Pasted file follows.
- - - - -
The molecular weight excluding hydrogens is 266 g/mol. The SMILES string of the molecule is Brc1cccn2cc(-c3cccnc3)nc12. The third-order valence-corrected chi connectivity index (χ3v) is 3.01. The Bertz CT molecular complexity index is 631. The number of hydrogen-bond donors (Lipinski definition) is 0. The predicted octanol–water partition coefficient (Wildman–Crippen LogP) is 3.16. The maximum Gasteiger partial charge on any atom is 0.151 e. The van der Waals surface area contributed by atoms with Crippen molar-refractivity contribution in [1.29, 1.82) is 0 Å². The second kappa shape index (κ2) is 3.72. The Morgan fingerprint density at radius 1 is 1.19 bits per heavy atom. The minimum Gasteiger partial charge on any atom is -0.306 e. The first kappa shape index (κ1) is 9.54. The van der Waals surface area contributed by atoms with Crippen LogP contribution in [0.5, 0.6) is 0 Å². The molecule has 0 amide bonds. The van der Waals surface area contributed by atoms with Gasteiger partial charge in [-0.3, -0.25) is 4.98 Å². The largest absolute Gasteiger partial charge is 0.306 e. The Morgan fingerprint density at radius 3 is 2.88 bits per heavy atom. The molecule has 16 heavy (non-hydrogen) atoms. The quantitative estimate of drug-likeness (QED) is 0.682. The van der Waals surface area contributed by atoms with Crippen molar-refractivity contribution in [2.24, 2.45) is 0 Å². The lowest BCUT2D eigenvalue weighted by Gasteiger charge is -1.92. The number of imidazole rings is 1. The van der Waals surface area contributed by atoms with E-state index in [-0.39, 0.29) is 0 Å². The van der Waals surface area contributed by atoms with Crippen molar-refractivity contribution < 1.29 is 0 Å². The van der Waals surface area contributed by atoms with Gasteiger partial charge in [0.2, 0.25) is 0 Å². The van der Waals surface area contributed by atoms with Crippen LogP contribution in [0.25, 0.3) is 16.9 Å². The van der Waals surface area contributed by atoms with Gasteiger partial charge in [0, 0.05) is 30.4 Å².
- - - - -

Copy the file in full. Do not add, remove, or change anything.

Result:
The molecular weight excluding hydrogens is 266 g/mol. The SMILES string of the molecule is Brc1cccn2cc(-c3cccnc3)nc12. The third-order valence-corrected chi connectivity index (χ3v) is 3.01. The Bertz CT molecular complexity index is 631. The number of hydrogen-bond donors (Lipinski definition) is 0. The predicted octanol–water partition coefficient (Wildman–Crippen LogP) is 3.16. The maximum Gasteiger partial charge on any atom is 0.151 e. The van der Waals surface area contributed by atoms with Crippen molar-refractivity contribution in [1.29, 1.82) is 0 Å². The second kappa shape index (κ2) is 3.72. The Morgan fingerprint density at radius 1 is 1.19 bits per heavy atom. The minimum Gasteiger partial charge on any atom is -0.306 e. The first kappa shape index (κ1) is 9.54. The van der Waals surface area contributed by atoms with Crippen LogP contribution in [0.5, 0.6) is 0 Å². The molecule has 0 amide bonds. The van der Waals surface area contributed by atoms with Gasteiger partial charge in [-0.3, -0.25) is 4.98 Å². The largest absolute Gasteiger partial charge is 0.306 e. The Morgan fingerprint density at radius 3 is 2.88 bits per heavy atom. The molecule has 16 heavy (non-hydrogen) atoms. The quantitative estimate of drug-likeness (QED) is 0.682. The van der Waals surface area contributed by atoms with Crippen molar-refractivity contribution in [2.24, 2.45) is 0 Å². The lowest BCUT2D eigenvalue weighted by Gasteiger charge is -1.92. The number of imidazole rings is 1. The van der Waals surface area contributed by atoms with E-state index in [-0.39, 0.29) is 0 Å². The van der Waals surface area contributed by atoms with Crippen molar-refractivity contribution < 1.29 is 0 Å². The van der Waals surface area contributed by atoms with Gasteiger partial charge in [0.2, 0.25) is 0 Å². The van der Waals surface area contributed by atoms with Crippen LogP contribution in [0.25, 0.3) is 16.9 Å². The van der Waals surface area contributed by atoms with Gasteiger partial charge in [0, 0.05) is 30.4 Å².